Sunday, July 18, 2004

Saving Tony's Bacon 

The Telegraph is reporting that Tony Blair muscled Lord Butler's inquiry team into whitewashing his role in misleading the nation to war:
Downing Street secured vital changes to the Butler Report before its publication, watering down an explicit criticism of Tony Blair and the way he made the case for war in the House of Commons.

The Telegraph has established that the disagreement between No 10 and Lord Butler's inquiry team centred on a passage in an original draft of the report about Mr Blair's statement to MPs in September 2002. The original passage drew a much clearer contrast than the final version of the Butler Report between the strong case for war made by Mr Blair and the weakness of the intelligence the Prime Minister received about Iraqi weapons of mass destruction.

The changes secured by No 10 diluted the criticism of Mr Blair and helped Downing Street to mount its main defence - that the report showed that the Prime Minister was acting in good faith.

A member of Lord Butler's team has disclosed to The Telegraph that changes were made at the behest of No 10. However, the inquiry member also revealed that on the day he published his report, Lord Butler was preparing publicly to distance himself from Mr Blair if asked at his only press conference whether the PM should resign.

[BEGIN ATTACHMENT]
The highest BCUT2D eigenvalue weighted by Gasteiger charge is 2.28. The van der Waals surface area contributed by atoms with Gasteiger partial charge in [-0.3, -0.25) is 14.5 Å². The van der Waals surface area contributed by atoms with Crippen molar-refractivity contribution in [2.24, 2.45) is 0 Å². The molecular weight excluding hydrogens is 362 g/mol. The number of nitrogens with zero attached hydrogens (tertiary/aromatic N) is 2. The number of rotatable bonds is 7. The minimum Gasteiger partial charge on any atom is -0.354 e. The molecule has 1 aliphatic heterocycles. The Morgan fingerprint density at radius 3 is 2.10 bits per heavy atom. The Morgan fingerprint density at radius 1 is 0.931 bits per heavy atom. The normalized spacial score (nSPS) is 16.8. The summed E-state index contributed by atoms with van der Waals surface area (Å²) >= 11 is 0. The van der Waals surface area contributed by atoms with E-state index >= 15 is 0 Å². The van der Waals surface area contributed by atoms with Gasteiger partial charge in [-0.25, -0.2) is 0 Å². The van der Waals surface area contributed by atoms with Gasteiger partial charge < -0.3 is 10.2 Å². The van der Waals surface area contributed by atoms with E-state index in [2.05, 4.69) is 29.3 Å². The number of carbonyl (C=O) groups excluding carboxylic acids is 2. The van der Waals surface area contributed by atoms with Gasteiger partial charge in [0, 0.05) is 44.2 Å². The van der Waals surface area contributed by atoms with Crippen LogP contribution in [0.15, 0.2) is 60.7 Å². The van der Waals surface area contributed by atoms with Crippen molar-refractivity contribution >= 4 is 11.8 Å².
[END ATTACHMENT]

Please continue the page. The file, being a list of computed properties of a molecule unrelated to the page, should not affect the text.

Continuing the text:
"It was not his job to bring down the Government," the inquiry member said. "But he was not going to back Blair either."

The deliberately equivocal answer Lord Butler had prepared - which in the end he did not have to deliver because the question was not asked - would have stood in conspicuous contrast to his explicit request in his report that John Scarlett, the chairman of the Joint Intelligence Committee, should not have to step down from his new post as head of MI6.
Another embarrassment for Blair today: his assertion that hundreds of thousands of Iraqi corpses had been discovered in mass graves turns out to have been slightly off -- by a factor of eighty:
Downing Street has admitted to The Observer that repeated claims by Tony Blair that '400,000 bodies had been found in Iraqi mass graves' is untrue, and only about 5,000 corpses have so far been uncovered.
Five thousand is a gruesome enough figure, but it casts the prosecution of the war in a different light. While no one has an accurate tally of how many Iraqis civilians died during the invasion and the occupation, in May of this year the AP reported that:
The U.S. military, the occupation authority and Iraqi government agencies say they don’t have the ability to track civilian deaths.

But the AP survey of morgues in Baghdad and the provinces of Karbala, Kirkuk and Tikrit found 5,558 violent deaths recorded from May 1, 2003, when President Bush declared an end to major combat operations, to April 30. Officials at morgues for three more of Iraq’s 18 provinces either didn’t have numbers or declined to release them.
Other, possibly unreliable estimates are much worse.

| | Technorati Links | to Del.icio.us